Load balancing Scality RING
Scality builds the most powerful storage tools to make data easy to protect, search and manage anytime, on any cloud. Scality gives you the autonomy and agility to be competitive in a data-driven economy, helping you prepare for the challenges of the fourth industrial revolution.
Scality RING software deploys on industry-standard x86 servers to store objects and files whilst providing compatibility with the Amazon S3 API. Scality RING architecture supports High Availability (HA) clustering by putting a load balancer in front of it. Load balancers monitor and perform health checks on a node to ensure traffic is routed correctly to healthy nodes. Without the use of a load balancer, an off-line or failed node would still receive traffic, causing failures.
A variety of load balancing methods are currently supported by Scality RING, dependent on customer infrastructure, including layer 4, layer 7, and geo GSLB / location affinity. The RING service that should be load balanced is the S3 component.
The function of the load balancer is to distribute inbound connections across a cluster of Scality RING nodes, to provide a highly available and scalable service. One virtual service is used to load balance the S3 aspect of RING. Client persistence is not required and should not be enabled.
SSL termination on the load balancer is recommended for load balancing Scality RING. The S3 service uses the “Negotiate HTTP (GET)” health check. For multi-site RING deployments, it is possible to use the load balancer’s GSLB functionality to provide high availability and location affinity across multiple sites. Using this optional, DNS based feature, in the event that a site’s RING service and/or load balancers are off-line then local clients are automatically directed to a functioning RING cluster at another site.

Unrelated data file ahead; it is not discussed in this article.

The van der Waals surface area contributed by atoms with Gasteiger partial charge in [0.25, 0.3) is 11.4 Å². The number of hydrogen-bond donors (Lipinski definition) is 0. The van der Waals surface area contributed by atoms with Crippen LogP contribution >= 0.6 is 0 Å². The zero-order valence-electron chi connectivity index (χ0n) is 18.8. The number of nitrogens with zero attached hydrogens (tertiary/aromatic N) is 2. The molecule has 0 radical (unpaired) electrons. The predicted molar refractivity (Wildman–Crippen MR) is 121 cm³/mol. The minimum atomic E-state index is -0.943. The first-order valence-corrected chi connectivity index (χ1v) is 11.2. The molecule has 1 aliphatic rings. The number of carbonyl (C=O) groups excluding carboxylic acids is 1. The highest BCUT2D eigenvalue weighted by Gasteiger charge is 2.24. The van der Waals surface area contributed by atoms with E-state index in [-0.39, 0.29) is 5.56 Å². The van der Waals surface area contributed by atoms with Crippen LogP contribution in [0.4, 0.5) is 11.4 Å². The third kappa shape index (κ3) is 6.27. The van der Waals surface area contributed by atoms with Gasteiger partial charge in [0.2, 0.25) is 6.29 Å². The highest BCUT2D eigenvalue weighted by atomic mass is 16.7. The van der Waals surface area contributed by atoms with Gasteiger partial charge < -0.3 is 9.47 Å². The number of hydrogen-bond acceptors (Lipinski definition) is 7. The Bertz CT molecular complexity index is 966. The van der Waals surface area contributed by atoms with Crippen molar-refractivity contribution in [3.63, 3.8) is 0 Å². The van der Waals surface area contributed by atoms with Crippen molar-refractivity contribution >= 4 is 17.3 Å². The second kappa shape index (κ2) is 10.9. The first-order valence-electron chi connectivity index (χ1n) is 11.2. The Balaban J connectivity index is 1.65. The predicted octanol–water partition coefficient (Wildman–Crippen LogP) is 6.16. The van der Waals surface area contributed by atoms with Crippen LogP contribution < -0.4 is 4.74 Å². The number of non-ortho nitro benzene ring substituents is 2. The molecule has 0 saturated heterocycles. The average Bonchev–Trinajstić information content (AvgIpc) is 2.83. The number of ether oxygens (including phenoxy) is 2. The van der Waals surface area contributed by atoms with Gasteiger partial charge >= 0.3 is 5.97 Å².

For deployments that are read-intensive, it is possible to use an alternative load balancing method known as direct routing. This allows reply traffic to flow directly from the back end servers to the clients, thus removing the load balancer as a potential bottleneck for reply traffic. Direct routing can benefit read-intensive deployments with a large reply traffic to request traffic ratio.
The load balancer can be deployed as a single unit, although we recommend a clustered pair for resilience and high availability. Details on configuring a clustered pair can be found on page 25 of our deployment guide, below.